Today, more than a dozen DMG machines operate in workcell environments to produce CNC-machined bar stock and castings for the automotive and other markets, including indirect sales to MBUSI. In addition, according to Vice President Tim Smith, the shop supplies other automotive and tire manufacturers, OEMs in the HVAC compressor, agricultural machinery, propane valve, stainless pipe fitting, marine diesel engine, and underground mining industries.
At the heart of the shop's operation are specialized workcells for dedicated long runs, comprising DMG Twin mill/turn centers fed by robotic parts handlers. All machine motions are controlled by Siemens Sinumerik 840D CNCs for twinspindle, twin-turret bar feed, four-axis turning, and four-axis milling on castings. The CNCs incorporate the manufacturer's ShopMill and Shop-Turn software for graphical programming, DIN/ISO programming, full machining simulation, machine setup, and tool management. As for the twin-spindle machines, Smith's uses the MF Programmer software especially designed by DMG for its Twin product for real simulation and the full cycle utilization that the Siemens 840D offers.
"The HMI on these machines offers us a virtually unlimited amount of options in the cycles and control of the work planes," Tim Smith comments. "This enables us to run nearly all the advanced features on the machine-tool control itself. For our production-run machine cells, this is very beneficial, because we're able to keep the number of lines of code to a minimum using these features, as opposed to making standard ISO code from a CAM system."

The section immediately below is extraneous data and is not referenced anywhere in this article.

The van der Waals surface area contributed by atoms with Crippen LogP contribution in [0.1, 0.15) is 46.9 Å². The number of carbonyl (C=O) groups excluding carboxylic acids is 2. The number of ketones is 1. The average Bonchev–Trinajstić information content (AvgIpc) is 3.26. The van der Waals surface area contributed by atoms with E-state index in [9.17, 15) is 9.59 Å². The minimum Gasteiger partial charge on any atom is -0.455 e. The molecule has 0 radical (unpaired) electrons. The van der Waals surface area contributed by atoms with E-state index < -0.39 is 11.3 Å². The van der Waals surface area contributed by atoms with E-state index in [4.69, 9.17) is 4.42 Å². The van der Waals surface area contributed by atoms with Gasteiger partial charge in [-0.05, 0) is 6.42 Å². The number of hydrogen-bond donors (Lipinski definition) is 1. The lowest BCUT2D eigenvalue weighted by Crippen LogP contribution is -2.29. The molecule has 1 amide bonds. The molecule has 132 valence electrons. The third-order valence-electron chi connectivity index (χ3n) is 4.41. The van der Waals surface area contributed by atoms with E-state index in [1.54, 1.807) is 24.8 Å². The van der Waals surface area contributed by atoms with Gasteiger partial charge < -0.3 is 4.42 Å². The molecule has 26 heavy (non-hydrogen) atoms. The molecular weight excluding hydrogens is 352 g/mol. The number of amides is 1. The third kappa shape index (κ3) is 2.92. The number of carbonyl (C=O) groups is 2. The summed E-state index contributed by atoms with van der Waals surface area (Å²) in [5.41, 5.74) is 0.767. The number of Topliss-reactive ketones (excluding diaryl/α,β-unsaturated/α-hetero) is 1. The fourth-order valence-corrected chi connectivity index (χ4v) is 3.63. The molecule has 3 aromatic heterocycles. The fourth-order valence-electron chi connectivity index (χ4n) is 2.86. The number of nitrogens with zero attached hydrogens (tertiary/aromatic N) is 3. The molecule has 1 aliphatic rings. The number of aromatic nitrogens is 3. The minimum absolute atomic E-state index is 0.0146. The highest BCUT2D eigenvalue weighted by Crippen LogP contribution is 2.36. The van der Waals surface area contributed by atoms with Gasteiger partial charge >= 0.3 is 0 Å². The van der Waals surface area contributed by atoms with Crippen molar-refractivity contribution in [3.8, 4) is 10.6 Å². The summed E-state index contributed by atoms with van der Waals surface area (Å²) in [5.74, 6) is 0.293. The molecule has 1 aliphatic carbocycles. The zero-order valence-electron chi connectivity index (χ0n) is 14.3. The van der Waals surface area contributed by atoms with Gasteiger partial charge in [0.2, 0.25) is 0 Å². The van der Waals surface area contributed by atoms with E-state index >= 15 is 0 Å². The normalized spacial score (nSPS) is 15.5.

Operators and programmers at Smith's can revise programs while running and implement changes on the fly. "The standardization of the control and layout are taking effect in our shop now. The similar architecture between the controls, even on different generations of machines, helps us greatly in the cross-training of our staff," Tim Smith notes. Training from both the machine tool builder (DMG) and CNC supplier (Siemens) were effective in bringing Smith personnel up to speed on all aspects, from application engineering assistance to service issues and part refurbishment.